Severe car accidents can be devastating. When such an event includes a passenger who owes private student loans, the financial trauma makes it downright ruinous. Just ask Deborah Schutz. In December of 2008, Schutz’s daughter was in a car accident, and is also — what I call — an indentured educated citizen.
Her daughter’s injuries were more than just severe.
“She broke her jaw, sternum, ribs, pelvis (on both sides) and both her ankles, shattering the left one. But the worst was to her cervical spine, which left her a quadriplegic. She has made some progress in her recovery and is medically doing well, but her bills have left us in financial ruin,” Schutz says.
The medical bills are not the Schutzs’ only problem. They are being haunted by a private loan. Schutz’s daughter took out a loan from a major financial institution to pursue a degree at New York University.
“My daughter graduated in 2006, was 24 years old, and working at the time. Her loans are now a total of $80,000, and we have been paying on them since 2002,” says Schutz. “The federal loans are consolidated and deferred, but it is her private loans that are in default right now.”
Schutz’s daughter had several choices for potential schools, but ultimately chose NYU.
“My daughter is extremely bright and had a scholarship [there] that paid for half of her tuition. She had been accepted into numerous colleges and the University of California school system. She received a full-ride offer at University of California at Santa Barbara,” says Schutz. “However, NYU appealed to her and told her that they had a deal [with a financial institution] for low-interest loans to pay for the rest of her tuition and living expenses.”
That institution has been unwilling to negotiate with the Schutzs, and their daughter can no longer work.
“We don’t know what to do…I have written a letter explaining the situation and sent copies of her medical records [to them],” says Schutz. “They call us two to three times a week. Recently I heard my husband crying to them on the phone.”
An all too common scenario
Unfortunately, Schutz’s story is all too common. Private lenders have a reputation for being ruthless when borrowers seek relief. But when an individual suffers from a disability or severe illness after they have borrowed from the federal government, is it much better?
In general terms, financial advisers such as Mark Kantrowitz assert that federal loans are always a better choice than private loans. Even some private lenders agree. Wells Fargo suggests on its website that borrowers “always consider [the] lowest-cost options first, including grants, scholarships, and federal student loans (emphasis added).” Furthermore, federal loans have more flexibility when it comes to the terms of repayment, and oftentimes have fixed interest rates that help borrowers manage their student loan debt. When it comes to borrowers who develop severe disabilities or experience an unexpected illness, federal loans are regarded as much more favorable because of their forgiveness plans.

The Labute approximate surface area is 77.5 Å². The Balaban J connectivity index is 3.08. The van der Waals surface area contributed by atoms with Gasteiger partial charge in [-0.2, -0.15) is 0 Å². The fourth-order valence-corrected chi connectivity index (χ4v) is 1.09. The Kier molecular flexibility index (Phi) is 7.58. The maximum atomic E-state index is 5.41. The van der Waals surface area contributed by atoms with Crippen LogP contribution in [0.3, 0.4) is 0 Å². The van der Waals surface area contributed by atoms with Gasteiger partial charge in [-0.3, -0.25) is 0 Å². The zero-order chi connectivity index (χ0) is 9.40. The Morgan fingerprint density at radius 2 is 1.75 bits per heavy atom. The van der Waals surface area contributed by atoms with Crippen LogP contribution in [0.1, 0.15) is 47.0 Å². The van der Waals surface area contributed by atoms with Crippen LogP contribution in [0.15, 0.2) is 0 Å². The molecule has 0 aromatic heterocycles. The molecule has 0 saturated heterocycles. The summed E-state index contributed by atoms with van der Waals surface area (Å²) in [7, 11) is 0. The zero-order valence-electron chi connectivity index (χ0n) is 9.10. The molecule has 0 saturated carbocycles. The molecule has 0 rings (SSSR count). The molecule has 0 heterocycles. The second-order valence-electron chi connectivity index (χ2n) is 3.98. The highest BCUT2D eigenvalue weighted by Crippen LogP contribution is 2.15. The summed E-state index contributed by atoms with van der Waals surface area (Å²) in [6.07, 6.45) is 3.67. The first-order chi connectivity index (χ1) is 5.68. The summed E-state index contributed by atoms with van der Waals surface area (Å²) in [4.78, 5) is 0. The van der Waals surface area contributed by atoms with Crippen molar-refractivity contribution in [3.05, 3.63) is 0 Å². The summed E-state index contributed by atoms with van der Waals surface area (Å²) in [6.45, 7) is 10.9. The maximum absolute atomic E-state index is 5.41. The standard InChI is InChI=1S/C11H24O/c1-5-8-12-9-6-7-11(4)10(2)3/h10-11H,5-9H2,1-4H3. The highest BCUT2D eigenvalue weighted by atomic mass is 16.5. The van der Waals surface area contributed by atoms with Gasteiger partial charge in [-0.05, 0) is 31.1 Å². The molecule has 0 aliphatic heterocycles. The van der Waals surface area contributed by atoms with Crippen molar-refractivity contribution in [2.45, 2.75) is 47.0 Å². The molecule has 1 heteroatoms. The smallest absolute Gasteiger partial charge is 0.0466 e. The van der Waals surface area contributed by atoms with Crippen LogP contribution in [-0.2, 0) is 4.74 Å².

So just how does the federal government respond to similar situations of an individual who is beset with a permanent disability or terminal illness, making him or her unable to repay or manage a student loan debt efficiently? The findings do not reflect positively for the Department of Education and its purported relief programs for such borrowers.
Unlike Schutz’s daughter, Jessica Cowin neither had a car accident nor took out private student loans. She is, however, also an indentured educated citizen, and her story bears similar resemblance to Schutz’s daughter. Cowin’s story illustrates the frustrating aspects of being burdened with federal student loan debt and suffering from illness after illness.
Cowin was born with a serious heart condition, and at the age of 16 she had a heart transplant. Her health problems did not stop there. After Cowin and her sister, Amy, graduated from DePaul University, Cowin learned that she needed a kidney transplant. A year and half ago, Cowin had her second organ transplant — her sister was the donor. Even though Cowin’s sister successfully raised $31,000 on Give Forward to pay for her kidney transplant, the two struggle to make ends meet.